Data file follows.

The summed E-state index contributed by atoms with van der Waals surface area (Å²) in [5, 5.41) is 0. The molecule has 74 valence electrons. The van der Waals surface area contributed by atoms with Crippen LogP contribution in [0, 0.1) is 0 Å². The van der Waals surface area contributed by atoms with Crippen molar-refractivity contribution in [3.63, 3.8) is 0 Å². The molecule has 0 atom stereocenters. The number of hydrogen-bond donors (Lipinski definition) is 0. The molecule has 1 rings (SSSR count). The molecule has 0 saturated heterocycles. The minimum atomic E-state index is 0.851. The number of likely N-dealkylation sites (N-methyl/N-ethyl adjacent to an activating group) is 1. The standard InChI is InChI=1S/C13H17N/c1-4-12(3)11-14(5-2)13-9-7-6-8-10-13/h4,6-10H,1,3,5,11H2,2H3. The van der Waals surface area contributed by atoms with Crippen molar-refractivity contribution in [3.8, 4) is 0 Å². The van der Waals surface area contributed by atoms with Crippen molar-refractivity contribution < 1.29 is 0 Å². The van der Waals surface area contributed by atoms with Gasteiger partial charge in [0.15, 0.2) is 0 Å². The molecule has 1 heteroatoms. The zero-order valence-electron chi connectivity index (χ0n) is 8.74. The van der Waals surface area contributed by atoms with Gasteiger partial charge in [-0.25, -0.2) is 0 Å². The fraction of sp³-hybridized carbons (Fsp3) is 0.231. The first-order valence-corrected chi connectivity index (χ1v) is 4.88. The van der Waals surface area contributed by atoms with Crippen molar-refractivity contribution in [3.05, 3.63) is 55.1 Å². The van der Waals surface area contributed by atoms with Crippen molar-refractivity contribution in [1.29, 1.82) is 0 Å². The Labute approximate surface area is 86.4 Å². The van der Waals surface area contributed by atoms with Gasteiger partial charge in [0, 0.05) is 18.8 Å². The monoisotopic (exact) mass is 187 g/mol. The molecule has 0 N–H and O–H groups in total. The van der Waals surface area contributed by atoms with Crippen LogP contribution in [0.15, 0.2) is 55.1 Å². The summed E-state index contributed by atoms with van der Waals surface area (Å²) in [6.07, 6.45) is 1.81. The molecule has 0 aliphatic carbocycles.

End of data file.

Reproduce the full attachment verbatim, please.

The summed E-state index contributed by atoms with van der Waals surface area (Å²) in [5, 5.41) is 0. The molecule has 74 valence electrons. The van der Waals surface area contributed by atoms with Crippen LogP contribution in [0, 0.1) is 0 Å². The van der Waals surface area contributed by atoms with Crippen molar-refractivity contribution in [3.63, 3.8) is 0 Å². The molecule has 0 atom stereocenters. The number of hydrogen-bond donors (Lipinski definition) is 0. The molecule has 1 rings (SSSR count). The molecule has 0 saturated heterocycles. The minimum atomic E-state index is 0.851. The number of likely N-dealkylation sites (N-methyl/N-ethyl adjacent to an activating group) is 1. The standard InChI is InChI=1S/C13H17N/c1-4-12(3)11-14(5-2)13-9-7-6-8-10-13/h4,6-10H,1,3,5,11H2,2H3. The van der Waals surface area contributed by atoms with Crippen molar-refractivity contribution in [3.8, 4) is 0 Å². The van der Waals surface area contributed by atoms with Crippen molar-refractivity contribution < 1.29 is 0 Å². The van der Waals surface area contributed by atoms with Gasteiger partial charge in [0.15, 0.2) is 0 Å². The molecule has 1 heteroatoms. The zero-order valence-electron chi connectivity index (χ0n) is 8.74. The van der Waals surface area contributed by atoms with Gasteiger partial charge in [-0.25, -0.2) is 0 Å². The fraction of sp³-hybridized carbons (Fsp3) is 0.231. The first-order valence-corrected chi connectivity index (χ1v) is 4.88. The van der Waals surface area contributed by atoms with Crippen molar-refractivity contribution in [3.05, 3.63) is 55.1 Å². The van der Waals surface area contributed by atoms with Crippen molar-refractivity contribution in [1.29, 1.82) is 0 Å². The Labute approximate surface area is 86.4 Å². The van der Waals surface area contributed by atoms with Gasteiger partial charge in [0, 0.05) is 18.8 Å². The monoisotopic (exact) mass is 187 g/mol. The molecule has 0 N–H and O–H groups in total. The van der Waals surface area contributed by atoms with Crippen LogP contribution in [0.15, 0.2) is 55.1 Å². The summed E-state index contributed by atoms with van der Waals surface area (Å²) in [6.07, 6.45) is 1.81. The molecule has 0 aliphatic carbocycles.